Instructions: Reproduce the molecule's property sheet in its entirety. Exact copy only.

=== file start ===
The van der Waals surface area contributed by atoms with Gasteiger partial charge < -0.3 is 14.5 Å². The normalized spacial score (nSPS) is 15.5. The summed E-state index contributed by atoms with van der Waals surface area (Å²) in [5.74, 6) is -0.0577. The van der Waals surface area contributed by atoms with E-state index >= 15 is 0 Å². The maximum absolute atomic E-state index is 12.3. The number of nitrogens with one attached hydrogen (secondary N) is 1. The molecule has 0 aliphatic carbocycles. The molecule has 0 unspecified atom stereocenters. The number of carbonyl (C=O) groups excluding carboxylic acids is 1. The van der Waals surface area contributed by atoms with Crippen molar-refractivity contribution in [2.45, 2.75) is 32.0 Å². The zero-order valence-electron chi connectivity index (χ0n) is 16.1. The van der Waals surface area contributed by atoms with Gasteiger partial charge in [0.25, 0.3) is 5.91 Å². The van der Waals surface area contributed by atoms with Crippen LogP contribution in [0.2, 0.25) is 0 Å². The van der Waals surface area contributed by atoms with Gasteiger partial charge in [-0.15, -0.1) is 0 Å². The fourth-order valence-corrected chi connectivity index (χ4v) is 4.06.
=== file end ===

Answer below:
The van der Waals surface area contributed by atoms with Gasteiger partial charge < -0.3 is 14.5 Å². The normalized spacial score (nSPS) is 15.5. The summed E-state index contributed by atoms with van der Waals surface area (Å²) in [5.74, 6) is -0.0577. The van der Waals surface area contributed by atoms with E-state index >= 15 is 0 Å². The maximum absolute atomic E-state index is 12.3. The number of nitrogens with one attached hydrogen (secondary N) is 1. The molecule has 0 aliphatic carbocycles. The molecule has 0 unspecified atom stereocenters. The number of carbonyl (C=O) groups excluding carboxylic acids is 1. The van der Waals surface area contributed by atoms with Crippen molar-refractivity contribution in [2.45, 2.75) is 32.0 Å². The zero-order valence-electron chi connectivity index (χ0n) is 16.1. The van der Waals surface area contributed by atoms with Gasteiger partial charge in [0.25, 0.3) is 5.91 Å². The van der Waals surface area contributed by atoms with Crippen LogP contribution in [0.2, 0.25) is 0 Å². The van der Waals surface area contributed by atoms with Gasteiger partial charge in [-0.15, -0.1) is 0 Å². The fourth-order valence-corrected chi connectivity index (χ4v) is 4.06.